MReport March 2017

TheMReport — News and strategies for the evolving mortgage marketplace.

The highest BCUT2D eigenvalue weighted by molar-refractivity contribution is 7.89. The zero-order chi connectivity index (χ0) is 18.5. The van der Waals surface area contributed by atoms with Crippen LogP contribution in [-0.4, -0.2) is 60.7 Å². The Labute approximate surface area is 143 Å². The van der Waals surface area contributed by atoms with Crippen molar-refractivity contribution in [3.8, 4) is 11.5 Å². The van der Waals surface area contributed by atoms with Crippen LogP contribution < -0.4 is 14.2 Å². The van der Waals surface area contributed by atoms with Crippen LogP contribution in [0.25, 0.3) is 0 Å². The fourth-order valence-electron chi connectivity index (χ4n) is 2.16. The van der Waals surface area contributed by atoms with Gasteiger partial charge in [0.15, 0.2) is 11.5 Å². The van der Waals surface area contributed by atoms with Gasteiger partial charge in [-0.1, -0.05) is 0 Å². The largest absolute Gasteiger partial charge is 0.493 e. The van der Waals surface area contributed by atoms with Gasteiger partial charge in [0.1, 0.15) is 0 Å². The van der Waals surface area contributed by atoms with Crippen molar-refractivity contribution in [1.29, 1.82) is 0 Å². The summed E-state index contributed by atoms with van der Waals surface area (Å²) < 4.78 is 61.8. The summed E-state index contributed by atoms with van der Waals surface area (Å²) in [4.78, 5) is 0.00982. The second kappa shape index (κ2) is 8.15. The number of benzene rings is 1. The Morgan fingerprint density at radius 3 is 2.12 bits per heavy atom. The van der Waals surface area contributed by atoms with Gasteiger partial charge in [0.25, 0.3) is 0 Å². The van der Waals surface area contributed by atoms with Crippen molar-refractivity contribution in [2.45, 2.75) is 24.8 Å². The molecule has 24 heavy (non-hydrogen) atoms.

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24 | TH E M R EP O RT FEATURE demographics seem to respond well to the latest campaigns? Marketing managers' data may answer these questions one way, but statistical regressions coming from the compliance department might shed different light. Ongoing dialogue should be main - tained between the compliance and market- ing departments to determine the best fit for the types of data available. • • Operations:•Here, fair lending data can also combine with core banking data to put a finer point on operations manage- ment. How are loan officers performing, such as in terms of data errors, sales, or adhering to policies? Which loans have the highest data quality, and where are mistakes being repeated? Annual perfor - mance reviews (branch, department, or individual) can involve compliance data for monitoring origination statistics, time to close, data quality, and disclosure com - pliance. On an ongoing basis, root causes of lending issues can be pinpointed and backed up by statistical analysis. • • Competitive•analysis•and•performance• context:•Publicly available compliance data drills right down to the street level of geographic coverage, providing peer and demographic data that is automati - cally updated in SaaS compliance tools. Periodic peer benchmarking and perfor- mance monitoring can be done at more granular levels using this data. Where are the competition lending, and what op- portunities might this present? How does your company compare? • • Customer•service: Automation instituted as part of compliance monitoring can lead to shorter loan cycles and fewer loan er- rors, improving the customer experience and reducing the potential for harmful consumer complaints. • • Brand•management: Beyond customer satisfaction, still more returns on brand management can be gained from efficient and compliant lending. For example, estab - lishing a strong record of compliance dem- onstrates how a financial services company looks out for its customers. These practices can even be statistically documented and contrasted to peer institutions. • • Mergers•and•acquisitions•(M&A)•and•branch• location: Public peer data provides a rich source of information to be mined dur- ing M&A due diligence. As for branch management, where a top consideration is "location, location, location," public geographic data can help map opportuni - ties and risks. Compliance personnel can easily inform business development with hypothetical views on how aggregate lending patterns might change in the context of different mergers, acquisitions, or expansions. • • Third-party•management:•Which of your lending partners, such as brokers, are performing better than others? Third-party management is a flashpoint for compliance today, and outliers should be identified as an urgent priority. Compliance tools can also identify business issues and opportunities with these partners. • • Cost•reduction: Industry benchmarks esti- mate that it can cost upwards of $6,000 to originate a mortgage loan. Leveraging the technology and personnel involved in the many compliance components of this pro - cess can deliver business intelligence and operational insights that help defray costs and protect unit margins while giving the borrower a better, faster experience. The Proviso N aturally, compliance data should not be used in any way that introduces bias into a business. The good news is that compliance officers know full well where the lines are and that compliance is their highest priority. The Takeaway T ake the first step. Set up a routine ses- sion in which one department—market- ing, for example—can interface regularly with the compliance department to discuss any trends they see in lending data. Once you've established a rhythm, go on to the next de - partment. Ultimately, all data is valuable data. If compliance data has value for business intelligence and operational insights—or vice versa—that point needs to be made across the enterprise to derive a better understanding of how the business is run and where opportu - nities for competitive advantage exist. LUKE WIMER•is•COO•of•Treliant• Solutions,•a•provider•of•RegTech• software•that•reinvents•compliance•as•a• source•of•competitive•advantage•for• financial•services•firms.•He•has•decades•of•experience• in•leading•strategy•and•operations•at•financial• services•companies. ROB TEDESCO is•VP•of•Product• Strategy•at•Treliant•Solutions.•Named• as•an•inventor•on•more•than•300• pending•and•issued•U.S.•patents,•he• has•spent•his•career•developing•and•commercializing• new•technologies•in•various•industries,•including• financial•services,•e-commerce,•health•care,•and• education.

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